WE CAN ONLY hope that the Carter administration doesn't handle all the nation's business the way it has dealt with the problem of replacing David W. Marston, the Republican U.S. Attorney in Philadelphia. It wasn't, on its face, all that big a problem. Mr. Marston was himself a pure product of the patronage system, appointed out of Republican Sen. Richard S. Schweiker's office in the waning days of the Ford administration, with no background as a prosecutor or even as a practicing lawyer. It should not have been difficult in the early days of the Carter administration to find a Democrat with better credentials than those of Mr. Marston - one who could have easily met the test of "merit" that Jimmy Carter had laid down in his campaign. But local Democrats had somehow not caught the spirit of the President's campaign promise. The candidate they came up with last March was apparently so clearly unqualified that the administration would not go along. So far, score one for integrity and the keeping of campaign promises.
Almost immediately, Mr. Marston began to complicate the problem by making an admirable record as a hard-charging prosecutor. In the process, he acquired a loyal local following. But because he was mostly engaged in prosecuting and investigating Democrats, he also acquired a lot of local enemies. Finally, Philadelphia Democratic congressman, Joshua Eilberg, was caught up in Mr. Marston's investigatory net. Last November, the congressman called Mr. Carter to say that Mr. Marston had to go - quickly . The President apparently passed that message along to Attorney General Griffin Bell.
At that point, did the Attorney General look into the matter, discover that Mr. Elberg had a personal interest in Mr. Marston's removal, and take steps to protect his chief from the inevitable cries of "coverup"? Did it not occur to somebody in the White House or the Justice Department that the President, given his campaign pieties about the appointments on "merit," had a problem? Apparently not. At hispress conference 10 days ago, he said he had only "recently" become familiar with the case - a statement that was, at best, misleading. Under pressure, he was later forced to concede that he had heard of it from Rep. Eilberg in November, and had actually talked about it with the Attorney General before that. But he insisted that he knew nothing about the Marston/Eilberg connection. Let us assume that this is so. Let us further assume that the President was simply confused when he subsequently left the false impression with congressional visitors that Justice Department officials had found no evidence that Mr. Eilberg, and a fellow Pennsylvania House member, Rep. Daniel J. Flood, were targets of a Marston investigation. What you are then left with is this: An ambitious, but obscure Republican U.S. Attorney is suddenly a household name, wisely perceived to be the victim, unjustly, of the very patronage system that candidate Carter had - expansively, and incautiously - promised to put an end to; the President's integrity has been endlessly called into question; the burden of proof that investigations initiated by a Republican U.S. Attorney, and involving two sitting congressmen, were worth pursuing in the first place now rests heavily with the Carter administration. Who will readily believe, if Mr. Marston's successor does not successfully prosecute these cases, that there was not a "cover-up"?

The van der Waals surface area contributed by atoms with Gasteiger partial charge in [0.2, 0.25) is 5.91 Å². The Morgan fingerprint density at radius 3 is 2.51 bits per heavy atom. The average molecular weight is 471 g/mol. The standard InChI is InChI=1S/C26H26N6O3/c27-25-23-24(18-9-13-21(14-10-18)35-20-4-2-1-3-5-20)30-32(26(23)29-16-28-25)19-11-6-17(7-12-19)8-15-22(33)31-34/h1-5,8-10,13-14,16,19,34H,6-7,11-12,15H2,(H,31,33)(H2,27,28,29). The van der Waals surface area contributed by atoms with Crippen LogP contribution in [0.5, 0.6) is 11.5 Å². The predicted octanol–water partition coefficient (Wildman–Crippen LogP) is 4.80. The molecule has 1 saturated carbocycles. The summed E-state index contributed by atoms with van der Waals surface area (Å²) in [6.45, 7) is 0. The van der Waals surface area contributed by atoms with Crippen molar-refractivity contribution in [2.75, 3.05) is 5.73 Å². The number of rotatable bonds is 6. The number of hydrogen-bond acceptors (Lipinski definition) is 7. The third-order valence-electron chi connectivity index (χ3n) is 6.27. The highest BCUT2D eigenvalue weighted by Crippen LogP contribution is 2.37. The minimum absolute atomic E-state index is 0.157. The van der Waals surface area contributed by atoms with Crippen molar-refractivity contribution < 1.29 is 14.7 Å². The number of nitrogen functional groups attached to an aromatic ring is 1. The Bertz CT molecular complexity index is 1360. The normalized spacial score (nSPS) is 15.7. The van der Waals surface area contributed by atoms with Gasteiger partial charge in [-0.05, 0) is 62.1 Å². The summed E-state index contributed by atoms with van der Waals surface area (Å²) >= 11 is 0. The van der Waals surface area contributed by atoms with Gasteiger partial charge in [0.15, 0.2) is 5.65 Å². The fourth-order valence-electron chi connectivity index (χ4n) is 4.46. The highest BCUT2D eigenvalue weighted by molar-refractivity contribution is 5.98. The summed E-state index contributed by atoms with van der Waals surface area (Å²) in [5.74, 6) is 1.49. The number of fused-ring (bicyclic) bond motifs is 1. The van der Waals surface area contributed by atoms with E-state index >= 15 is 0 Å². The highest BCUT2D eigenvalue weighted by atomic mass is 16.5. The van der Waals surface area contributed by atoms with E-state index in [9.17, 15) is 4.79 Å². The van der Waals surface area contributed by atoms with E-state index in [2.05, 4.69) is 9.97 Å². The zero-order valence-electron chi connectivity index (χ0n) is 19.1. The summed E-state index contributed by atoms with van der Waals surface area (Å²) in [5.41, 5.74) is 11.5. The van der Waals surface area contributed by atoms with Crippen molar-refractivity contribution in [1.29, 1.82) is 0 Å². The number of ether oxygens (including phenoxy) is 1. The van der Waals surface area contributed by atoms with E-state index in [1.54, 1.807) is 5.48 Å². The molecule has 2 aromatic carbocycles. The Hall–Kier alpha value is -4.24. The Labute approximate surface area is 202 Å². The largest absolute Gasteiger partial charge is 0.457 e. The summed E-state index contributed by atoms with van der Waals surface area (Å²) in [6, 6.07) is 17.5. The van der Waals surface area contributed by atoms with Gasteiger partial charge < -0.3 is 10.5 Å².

We do not happen to subscribe to the view of Mr. Marston and his bipartisan supporters in Philadelphia that he had any right to serve out his term. Nor do we think that the President should be severely faulted for not having carried out, to the letter, his promise to make judicial appointments entirely on "merit." Presidents, as we have earlier noted in this space, have traditionally yielded to Congress the right, in effect, to do the nominating in such cases. Mr. Carter has, in fact, gone a long way toward reclaiming presidential prerogatives with respect to the appointment of federal judges, if not U.S. Attorneys. And that is just the point of the Marston affair. Even after the Eilberg intervention, it could have been handled to the profit of the administration - Mr. Marston, for example, could have been allowed to stay on long enough to wind up the Eilberg/Flood investigations that have now become the center of the controversy. Instead, in what can only be put down as a significant display of incompetence, the administration has somehow managed to turn it into a loss.